In many ways Boyle's Trainspotting is a great comparison film for this - both take journeys into darkness and translate them to screen in a way that manages to entertain without shying away from the horror. If he hadn't already just picked up an Oscar (for Slumdog Millionaire) I'd be backing him for this effort.
And Franco. Franco. Oh man. He is just brilliant. Perfect. You know I love Darcy, but Franco is the one guy I would happily see rip that Oscar out of his grip. Truly an amazing performance. A normal guy, in extraordinary circumstances.
Definitely go see this. Even if you're squeamish - I am too and made it through okay. Just make sure you have a drink with you.
The King's Speech
I have been desperately looking forward to seeing this film since the instant it was released to the critic's eyes and everyone started saying "Firth" and "Oscar" in the same breath. Who would have thought that two years in a row Darcy would give us such notably magnificent film performances? I thought he could have (or even should have) won last year, and thus will be jumping for joy if he does it this time. But enough about my undying love for the all-time most iconic performance in a television period drama...
In-keeping with the visceral nature of the two aforementioned films, The King's Speech begins with one of those moments where you can't help but feel totally involved in what you are seeing. Firth's Bertie stands in front of a microphone to deliver his first speech to the people and... oh god it is so cringeful. Another moment for feeling slightly physically ill.
In a brilliant performance, Helena Bonham-Carter as The Queen Mother (or rather just Elizabeth, as she was back then) seeks help for her husband's stutter and we find ourselves in the office of Geoffrey Rush.
Now, I am definitely a fan of Rush. He is a brilliant actor, and does this very well... most of the time. But some of the time... he is just too over-the-top, too larger-than-life. Luckily Firth was giving the performance of his life (well, cinema performance of his life) as nothing less would be able to stand up to Rush.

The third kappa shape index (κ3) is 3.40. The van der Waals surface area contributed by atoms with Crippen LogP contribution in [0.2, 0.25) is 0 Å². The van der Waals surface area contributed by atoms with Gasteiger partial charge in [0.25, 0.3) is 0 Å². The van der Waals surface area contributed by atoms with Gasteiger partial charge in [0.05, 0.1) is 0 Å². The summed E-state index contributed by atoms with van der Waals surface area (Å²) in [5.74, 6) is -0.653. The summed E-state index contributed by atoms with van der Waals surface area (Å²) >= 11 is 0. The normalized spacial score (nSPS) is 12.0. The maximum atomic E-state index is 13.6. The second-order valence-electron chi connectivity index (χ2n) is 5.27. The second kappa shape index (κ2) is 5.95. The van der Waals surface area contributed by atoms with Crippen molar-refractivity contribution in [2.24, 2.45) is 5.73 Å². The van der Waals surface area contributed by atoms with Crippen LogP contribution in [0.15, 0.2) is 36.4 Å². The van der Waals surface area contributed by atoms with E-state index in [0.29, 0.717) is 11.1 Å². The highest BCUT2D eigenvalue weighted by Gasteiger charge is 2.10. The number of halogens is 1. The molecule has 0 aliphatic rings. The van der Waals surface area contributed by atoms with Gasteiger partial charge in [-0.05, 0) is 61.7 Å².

Firth is wonderful. His Bertie is both vulnerable and strong; stiffly regal and desperately human. By the time his brother (surprisingly well cast as Guy Pearce) abdicates and Bertie is suddenly King George VI you are absolutely desperate for him to succeed.
The interpretation of the historical events of the time is quite interesting - Edward VIII and Wallis Simpson come in for particularly harsh treatment (I have no idea what they were really like), while Bertie and Elizabeth are retrospectively viewed through the filter of the wartime heroes they became for Britain. (Throughout the film I kept imagining Bonham-Carter's Elizabeth delivering the famous line: "The children won't go without me. I won't leave the King. And the King will never leave." The film stops well short of this, but it did highlight to me that she had captured the right spirit.)
I've probably made it sound rather droll, but actually it is a surprisingly entertaining film for something that is essentially about speech therapy. It is frequently laugh-out-loud funny, and also very moving. In fact, my only complaint (beyond Rush's tendency towards over-acting) is that I really couldn't take Timothy Spall seriously as Winston Churchill. Another to put on your list!
(For Pride and Prejudice fans there is even the bonus joy of seeing Mr Collins and Elizabeth in minor roles.)